Even without a famous relative, we’ve all got some special sauce that someone could be after. Maybe you have connections this person wants access to — whether that's your company's box seats at the game, your beach house, your babysitting services, etc. that Maybe you’re rich or famous yourself, or have friends who throw good parties.
If you're unsure whether your "friend" is choosing you or not, ask yourself if they only call you when they need something, or do they regularly check up on you and include you in their plans?
If you don’t like feeling used, there are two things you can do: First is to remove the Users from your life. Second, stop dancing for your dinner. If you feel someone’s so cool that you need to have Cirque du Soleil tickets every time you request their company, you’re really just setting yourself up to be used.
Either they’re grateful for your company just as you are, or the friendship isn't sustainable.
4. Do they add life energy to you or drain you?
The other day, my friend Johnny was visiting from far away. I’ve known Johnny for 15 years and shared a lot of experiences with him. I’ve even been to his wedding. And yet, after every one of our meetings, I feel spent.
Why? Negativity, complaints, gratuitous attacks on your person (especially attacks disguised as helpful suggestions), being pointlessly demanding, constant requests for attention: These are behaviors that can drain your energy in a hurry. If the purpose of friendship is a flourishing of the soul, this ain’t the formula for it.
You can still be friendly with these energy vampires, especially if they’re essentially well-meaning people who just happen to annoy the crap out of you. But just know that, for your own sanity, you want to minimize their dosage.
Instead, choose to spend more time with people who add energy to your life. You know who they are — the ones who point out the butterflies on the roadside, call you with a new joke to tell, and can’t wait to take you to try this new dish.
5. Does this person bring out the best ... or the worst in you?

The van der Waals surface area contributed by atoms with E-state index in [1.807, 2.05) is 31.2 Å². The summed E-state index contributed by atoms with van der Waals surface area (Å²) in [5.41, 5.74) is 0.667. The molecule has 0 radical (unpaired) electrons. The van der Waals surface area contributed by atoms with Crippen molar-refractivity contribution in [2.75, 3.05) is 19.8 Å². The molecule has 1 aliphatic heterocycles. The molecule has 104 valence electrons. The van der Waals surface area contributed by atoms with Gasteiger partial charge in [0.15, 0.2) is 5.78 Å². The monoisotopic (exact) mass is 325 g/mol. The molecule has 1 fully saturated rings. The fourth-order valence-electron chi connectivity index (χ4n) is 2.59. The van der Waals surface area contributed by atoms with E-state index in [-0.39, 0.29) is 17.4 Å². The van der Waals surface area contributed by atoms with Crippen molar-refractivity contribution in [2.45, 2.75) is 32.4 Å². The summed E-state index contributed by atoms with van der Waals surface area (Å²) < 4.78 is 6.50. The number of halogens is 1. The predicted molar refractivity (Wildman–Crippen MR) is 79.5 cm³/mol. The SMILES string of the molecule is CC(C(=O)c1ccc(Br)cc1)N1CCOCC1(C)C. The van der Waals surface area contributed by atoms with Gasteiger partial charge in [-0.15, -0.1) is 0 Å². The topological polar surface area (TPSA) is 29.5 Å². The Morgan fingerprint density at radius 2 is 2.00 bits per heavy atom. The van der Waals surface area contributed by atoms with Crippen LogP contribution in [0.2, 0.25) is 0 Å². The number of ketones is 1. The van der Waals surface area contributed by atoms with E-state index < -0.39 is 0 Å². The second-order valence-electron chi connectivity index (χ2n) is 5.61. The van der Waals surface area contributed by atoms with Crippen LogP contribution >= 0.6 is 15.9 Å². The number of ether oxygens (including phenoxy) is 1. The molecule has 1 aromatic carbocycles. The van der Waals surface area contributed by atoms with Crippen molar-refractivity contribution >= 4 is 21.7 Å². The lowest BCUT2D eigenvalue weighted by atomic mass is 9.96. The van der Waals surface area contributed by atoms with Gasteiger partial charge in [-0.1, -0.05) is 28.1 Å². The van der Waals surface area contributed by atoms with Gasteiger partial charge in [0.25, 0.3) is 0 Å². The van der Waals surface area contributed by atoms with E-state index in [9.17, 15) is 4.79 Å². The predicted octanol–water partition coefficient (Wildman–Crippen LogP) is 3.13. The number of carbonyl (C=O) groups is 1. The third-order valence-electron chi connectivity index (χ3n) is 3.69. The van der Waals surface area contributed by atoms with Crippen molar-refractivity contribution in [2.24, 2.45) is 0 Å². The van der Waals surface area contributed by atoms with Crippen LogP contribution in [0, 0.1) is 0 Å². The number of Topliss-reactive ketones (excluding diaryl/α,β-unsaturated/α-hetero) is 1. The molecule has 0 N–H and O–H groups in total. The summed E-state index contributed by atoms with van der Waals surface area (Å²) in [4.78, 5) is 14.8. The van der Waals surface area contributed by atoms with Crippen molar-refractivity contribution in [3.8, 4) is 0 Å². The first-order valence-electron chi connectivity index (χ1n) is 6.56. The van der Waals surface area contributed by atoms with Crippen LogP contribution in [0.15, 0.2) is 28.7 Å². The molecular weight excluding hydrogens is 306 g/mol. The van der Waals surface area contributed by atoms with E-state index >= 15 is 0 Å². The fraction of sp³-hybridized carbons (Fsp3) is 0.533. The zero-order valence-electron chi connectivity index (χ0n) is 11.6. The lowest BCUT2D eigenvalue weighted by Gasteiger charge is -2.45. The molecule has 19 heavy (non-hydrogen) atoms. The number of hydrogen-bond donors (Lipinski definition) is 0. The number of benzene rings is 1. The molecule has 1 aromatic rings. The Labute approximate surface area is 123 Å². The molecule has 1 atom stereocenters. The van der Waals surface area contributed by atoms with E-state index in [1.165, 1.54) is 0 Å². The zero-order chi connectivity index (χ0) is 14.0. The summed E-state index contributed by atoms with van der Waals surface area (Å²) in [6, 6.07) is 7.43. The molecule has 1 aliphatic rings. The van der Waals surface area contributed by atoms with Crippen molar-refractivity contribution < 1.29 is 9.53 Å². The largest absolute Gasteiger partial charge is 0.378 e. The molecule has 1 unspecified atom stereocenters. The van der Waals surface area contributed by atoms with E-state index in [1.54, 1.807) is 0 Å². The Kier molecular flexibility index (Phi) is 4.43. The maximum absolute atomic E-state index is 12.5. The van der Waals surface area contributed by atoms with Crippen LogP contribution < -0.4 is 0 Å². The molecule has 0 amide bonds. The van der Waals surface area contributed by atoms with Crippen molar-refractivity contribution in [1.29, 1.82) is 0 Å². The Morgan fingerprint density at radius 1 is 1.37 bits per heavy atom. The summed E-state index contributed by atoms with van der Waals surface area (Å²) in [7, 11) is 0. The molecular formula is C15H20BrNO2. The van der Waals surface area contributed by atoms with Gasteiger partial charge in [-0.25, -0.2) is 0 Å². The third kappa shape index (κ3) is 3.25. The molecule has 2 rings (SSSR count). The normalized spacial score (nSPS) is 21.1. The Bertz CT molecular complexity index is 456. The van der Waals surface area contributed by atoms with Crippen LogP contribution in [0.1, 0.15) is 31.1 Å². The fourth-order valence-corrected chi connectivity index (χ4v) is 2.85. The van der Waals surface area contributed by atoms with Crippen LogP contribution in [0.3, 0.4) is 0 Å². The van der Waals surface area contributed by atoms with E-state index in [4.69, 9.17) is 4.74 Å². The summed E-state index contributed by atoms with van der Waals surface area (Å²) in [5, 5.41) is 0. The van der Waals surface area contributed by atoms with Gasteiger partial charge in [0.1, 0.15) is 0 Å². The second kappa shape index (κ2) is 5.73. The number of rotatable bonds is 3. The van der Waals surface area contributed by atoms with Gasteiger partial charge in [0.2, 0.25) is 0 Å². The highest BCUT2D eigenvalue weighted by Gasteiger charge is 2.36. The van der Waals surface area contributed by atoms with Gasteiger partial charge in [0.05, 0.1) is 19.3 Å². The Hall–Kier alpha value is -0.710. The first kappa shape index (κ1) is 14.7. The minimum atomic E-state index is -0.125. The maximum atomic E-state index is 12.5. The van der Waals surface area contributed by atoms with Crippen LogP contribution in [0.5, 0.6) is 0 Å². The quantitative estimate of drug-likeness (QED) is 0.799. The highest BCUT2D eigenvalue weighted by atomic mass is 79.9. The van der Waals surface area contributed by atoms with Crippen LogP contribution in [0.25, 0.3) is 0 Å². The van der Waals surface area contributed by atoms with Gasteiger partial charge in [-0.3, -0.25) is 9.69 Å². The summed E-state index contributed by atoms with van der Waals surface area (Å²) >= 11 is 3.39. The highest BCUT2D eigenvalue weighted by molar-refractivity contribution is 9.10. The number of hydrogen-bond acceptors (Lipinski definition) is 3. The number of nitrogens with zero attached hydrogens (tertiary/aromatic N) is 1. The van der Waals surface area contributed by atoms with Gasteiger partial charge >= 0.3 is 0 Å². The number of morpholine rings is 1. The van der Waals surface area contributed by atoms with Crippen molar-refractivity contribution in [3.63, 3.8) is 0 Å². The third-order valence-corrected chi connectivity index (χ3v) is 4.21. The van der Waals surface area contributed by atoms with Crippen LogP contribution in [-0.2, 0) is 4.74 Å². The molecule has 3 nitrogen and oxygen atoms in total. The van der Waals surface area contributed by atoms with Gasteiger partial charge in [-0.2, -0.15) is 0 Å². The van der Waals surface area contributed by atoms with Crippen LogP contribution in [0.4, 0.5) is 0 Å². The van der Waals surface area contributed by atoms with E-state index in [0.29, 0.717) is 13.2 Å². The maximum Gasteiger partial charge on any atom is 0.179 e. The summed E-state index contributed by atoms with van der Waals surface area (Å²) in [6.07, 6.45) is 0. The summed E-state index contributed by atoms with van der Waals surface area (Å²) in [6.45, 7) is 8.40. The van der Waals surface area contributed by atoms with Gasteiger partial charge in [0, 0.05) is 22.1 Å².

If I were to walk by you and say, “Hey, I really like your dress,” chances are you’d smile and return the compliment: “Thanks, you look great, too!” On the other hand, if I were to say, “Hey, watch where you’re going, jerk!”, you’d probably return that favor and say, “Screw you, too!”
Same person, two very different reactions. Psychologists even have a name for this: The Pygmalion Effect. Our interactions (and expectations) have the capability to draw out dramatically different versions of people. So, similarly, whenever I hang out with my friend Sonia, for some unfathomable reason I find myself complaining about the world, mocking passersbys, and being a generally snarky version of me. Whereas when I’m with Gail, I feel my vision expand, my thoughts ennoble and my heart open.
Again, I’m not quite sure why this happens, but I do notice the consistency of the effect: Sonia brings out the snark; Gail brings out the sweet.
The purpose of friendship is the flourishing of the spirit, meaningful fellowship, and interactions that lead to our personal growth. So it makes sense to spend less time with those who make us feel like meaner versions of ourselves, and more time with those who bring out our kindness, generosity, and expansiveness of heart.
To that end, we would do well to select friends who have our back, make us priorities in their lives, treat us like worthy ends in ourselves, and stoke us with more of the energy that allows us to be a force for good in the world.
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This article was originally published at The Tao of Dating. Reprinted with permission from the author.